Photo Information

Royal Tongan Marines assigned to Tranche 7, the seventh and final rotational contingent of Royal Tongan Marines to Afghanistan, lower their nation's flag while participating in a ceremony aboard Camp Leatherneck, Helmand province, Afghanistan, April 28, 2014. The lowering of the flag symbolizes the end of the Kingdom of Tonga's participation in Operation Enduring Freedom and return to their homeland. (Official U.S. Marine Corps photo by Lance Cpl. Darien J. Bjorndal, Marine Expeditionary Brigade Afghanistan/ Released)

Photo by Lance Cpl. Darien Bjorndal

Royal Tongan Marines say farewell, lower flag in Afghanistan

2 May 2014 | Cpl. Cody Haas

Distinguished military service members with Regional Command (Southwest) and International Security Assistance Force including Lt. Gen. John Lorimer, deputy commander of ISAF, attended a farewell ceremony and witnessed the lowering of the Kingdom of Tonga flag, aboard Camps Bastion and Leatherneck, Afghanistan, April 28.

During a morning ceremony aboard Camp Bastion, each Royal Tongan Marine was awarded medals for their devoted service to the coalition’s efforts. Afterward, the Royal Tongan Marines lowered their flag aboard Camp Leatherneck to symbolize the end of the country’s participation in support of combat operations in Helmand province and return to their homeland. 

“I feel my men have done a very good job here along with our training in the United Kingdom before we deployed,” said Royal Tongan Marine Lt. Col. Cyle Tuevai, the national contingent commander with Her Majesties’ Armed Forces. 

During the short morning ceremony, the Royal Tongan Marines sang their national anthem, a song written and composed by one of their own lance corporals, and performed the Sipi Tau, the traditional Tongan war dance.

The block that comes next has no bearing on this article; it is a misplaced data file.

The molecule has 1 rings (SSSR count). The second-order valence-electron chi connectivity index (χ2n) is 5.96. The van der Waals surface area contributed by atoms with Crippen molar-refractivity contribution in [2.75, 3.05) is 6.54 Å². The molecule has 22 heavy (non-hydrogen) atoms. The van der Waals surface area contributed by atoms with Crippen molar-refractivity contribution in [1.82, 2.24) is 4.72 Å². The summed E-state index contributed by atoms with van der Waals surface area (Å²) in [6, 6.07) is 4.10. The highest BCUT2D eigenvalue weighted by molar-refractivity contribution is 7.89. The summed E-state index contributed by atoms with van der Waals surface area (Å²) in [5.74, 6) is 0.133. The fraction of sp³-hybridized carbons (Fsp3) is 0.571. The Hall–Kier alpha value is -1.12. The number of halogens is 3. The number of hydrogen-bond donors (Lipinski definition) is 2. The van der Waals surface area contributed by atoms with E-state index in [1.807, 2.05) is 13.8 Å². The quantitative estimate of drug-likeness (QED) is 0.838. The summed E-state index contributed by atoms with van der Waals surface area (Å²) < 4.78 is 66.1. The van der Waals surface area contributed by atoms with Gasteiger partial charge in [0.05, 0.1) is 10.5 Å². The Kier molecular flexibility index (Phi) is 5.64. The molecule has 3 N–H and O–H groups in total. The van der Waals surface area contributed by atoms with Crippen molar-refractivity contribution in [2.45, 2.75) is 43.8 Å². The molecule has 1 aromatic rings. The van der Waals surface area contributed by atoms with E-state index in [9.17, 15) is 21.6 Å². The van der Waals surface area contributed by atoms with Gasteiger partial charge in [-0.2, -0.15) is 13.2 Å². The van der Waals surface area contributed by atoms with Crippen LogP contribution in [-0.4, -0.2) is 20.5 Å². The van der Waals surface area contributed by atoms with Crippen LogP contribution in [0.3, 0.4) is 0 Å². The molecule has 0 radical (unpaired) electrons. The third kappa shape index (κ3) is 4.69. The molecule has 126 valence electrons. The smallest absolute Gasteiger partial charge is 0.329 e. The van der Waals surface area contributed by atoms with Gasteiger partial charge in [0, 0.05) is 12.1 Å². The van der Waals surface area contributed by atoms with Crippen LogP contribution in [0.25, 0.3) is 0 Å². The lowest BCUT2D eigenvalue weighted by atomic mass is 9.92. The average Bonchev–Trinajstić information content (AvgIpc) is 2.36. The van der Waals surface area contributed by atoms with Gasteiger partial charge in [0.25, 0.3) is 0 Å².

“You have repeatedly demonstrated courage and capability,” said Lt. Gen. Lorimer, as he addressed the Royal Tongan Marines. “You should be justifiably proud of the important role you have delivered here on Camp Bastion, protecting thousands of military and civilian personnel.”

The Tongan troops served with the Camp Bastion Force Protection Wing where they helped guard the base perimeter as well as man the entry control points.

“While in Afghanistan the troops conducted force protection training exercises at least twice a week. It’s important to stay sharp while we’re here,” said Tuevai.

Tongan troops have continuously deployed to Helmand province in six-month rotations since November 2010, when the commander of the Tongan Defense Service signed an agreement in London committing a minimum of 200 soldiers to the mission in Afghanistan, nearly half of Tonga’s entire military force. 

The last deployed contingent of Royal Tongan Marines account for more than 10 percent of total Tongan forces. A 10 percent commitment of troops from a nation of approximately 500 service members strong is equivalent to the U.S. sending approximately 140,000 service members into the region.

“Your mission now complete, you can return to Tonga with proud hearts and heads held high, reassured you have had a truly positive effect to not only the ISAF mission, but to the safety and prosperity of the people of Helmand province,” said Lt. Gen. Lorimer, as he addressed the troops. “You leave behind a great legacy.”

Since the beginning of their commitment, the Kingdom of Tonga has sent almost three-quarters of its entire fighting force into Helmand province. 

“We have sent 70 percent of our homeland forces here since 2010, and that is as much as we have to offer,” said Tuevai. “We are honored to be the last contingent here.”

“Return to Tonga as valiant victorious warriors, a status you wholly deserve,” said Lt. Gen. Lorimer, addressing the troops. “You truly have been fantastic ambassadors and representatives of your armed forces. Well done.”